SYRACUSE, N.Y. (NCC News)— Kein Trease had been working for corporate America for half of his adult life. Now, he can be seen changing lives at a local nonprofit.
Education leader of the Onondaga County Prevention Network, Trease says he quit his day job in business after attending a Prevention Network Conference.
The Prevention Network Conference consisted of personal testimonies and how the agency saved lives battling with addiction.
During his first couple of days with the agency, Trease decided to volunteer. He soon fell in love and decided to put his skills to the test and ditch corporate America.
“This agency was doing something, that kind of got me away from, I don’t know, working for just a paycheck,” Trease said.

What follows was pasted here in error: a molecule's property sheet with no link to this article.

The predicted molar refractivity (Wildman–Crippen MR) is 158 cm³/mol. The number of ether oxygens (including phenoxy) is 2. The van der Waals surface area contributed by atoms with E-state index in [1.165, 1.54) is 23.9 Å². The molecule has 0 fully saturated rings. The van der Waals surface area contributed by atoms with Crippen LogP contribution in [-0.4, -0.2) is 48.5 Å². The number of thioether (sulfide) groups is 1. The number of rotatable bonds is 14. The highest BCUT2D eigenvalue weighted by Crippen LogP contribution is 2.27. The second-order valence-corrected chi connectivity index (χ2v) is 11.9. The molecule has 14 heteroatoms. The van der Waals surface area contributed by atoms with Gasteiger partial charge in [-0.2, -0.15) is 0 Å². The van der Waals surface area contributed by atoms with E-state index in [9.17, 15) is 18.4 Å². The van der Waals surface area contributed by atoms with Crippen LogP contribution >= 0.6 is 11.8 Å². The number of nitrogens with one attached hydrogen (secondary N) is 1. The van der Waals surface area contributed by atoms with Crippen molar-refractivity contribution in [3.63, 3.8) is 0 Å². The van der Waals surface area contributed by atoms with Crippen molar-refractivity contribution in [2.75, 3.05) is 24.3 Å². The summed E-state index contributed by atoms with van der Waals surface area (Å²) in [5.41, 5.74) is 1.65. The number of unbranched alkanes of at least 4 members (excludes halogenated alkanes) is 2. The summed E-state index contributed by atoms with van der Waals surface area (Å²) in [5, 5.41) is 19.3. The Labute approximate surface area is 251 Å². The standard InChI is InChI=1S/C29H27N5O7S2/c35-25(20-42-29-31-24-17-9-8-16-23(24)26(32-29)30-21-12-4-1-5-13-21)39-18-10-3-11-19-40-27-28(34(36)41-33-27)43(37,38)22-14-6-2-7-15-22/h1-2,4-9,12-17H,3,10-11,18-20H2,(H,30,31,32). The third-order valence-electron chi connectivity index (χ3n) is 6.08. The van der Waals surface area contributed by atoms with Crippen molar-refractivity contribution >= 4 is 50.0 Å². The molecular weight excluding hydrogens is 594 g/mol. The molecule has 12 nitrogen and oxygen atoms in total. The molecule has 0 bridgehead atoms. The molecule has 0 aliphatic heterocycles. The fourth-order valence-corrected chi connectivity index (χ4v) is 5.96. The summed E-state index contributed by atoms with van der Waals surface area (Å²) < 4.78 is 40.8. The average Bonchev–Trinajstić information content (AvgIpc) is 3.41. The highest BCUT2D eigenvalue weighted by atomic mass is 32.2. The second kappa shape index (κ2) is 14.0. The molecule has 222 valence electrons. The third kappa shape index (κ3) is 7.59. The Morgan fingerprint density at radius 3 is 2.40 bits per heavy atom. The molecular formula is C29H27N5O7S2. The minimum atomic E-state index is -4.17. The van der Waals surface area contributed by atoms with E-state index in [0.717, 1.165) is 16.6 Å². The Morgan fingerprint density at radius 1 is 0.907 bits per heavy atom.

Now, four years under his belt, Trease has seen a significant rise in the opioid epidemic.
According to the Centers for Disease Control and Prevention, nearly 841,000 people have died since 1999 from drug overdoses.
For Onondaga County, 156 opioid deaths happened in 2020 while 127 in 2019. This makes a 23 percent increase.
Recently, Onondaga County Medical Examiner’s Office has reported 47 new deaths in the past seven months. Out of the 47 deaths, 45 have involved prescription pain killers: fentanyl, heroin and morphine.
Trease believes COVID-19 has made the epidemic worse with the lack of support, unavailable access to treatments and constant isolation.
“If it’s individuals who were in recovery, not using, getting cut off… that is tough to lose that support system. We’ve seen individuals that we’ve worked with in this agency go back and start using again,” Trease said.
However, with the uptick of opioid cases this past year, Trease says he’s never regretted his choice of switching career paths. He is simply happy and excited to go into work everyday.
“I get to go home. It’s different every day. I meet new people and it’s opened my eyes to what our community is here,” Trease said. “It’s rewarding.”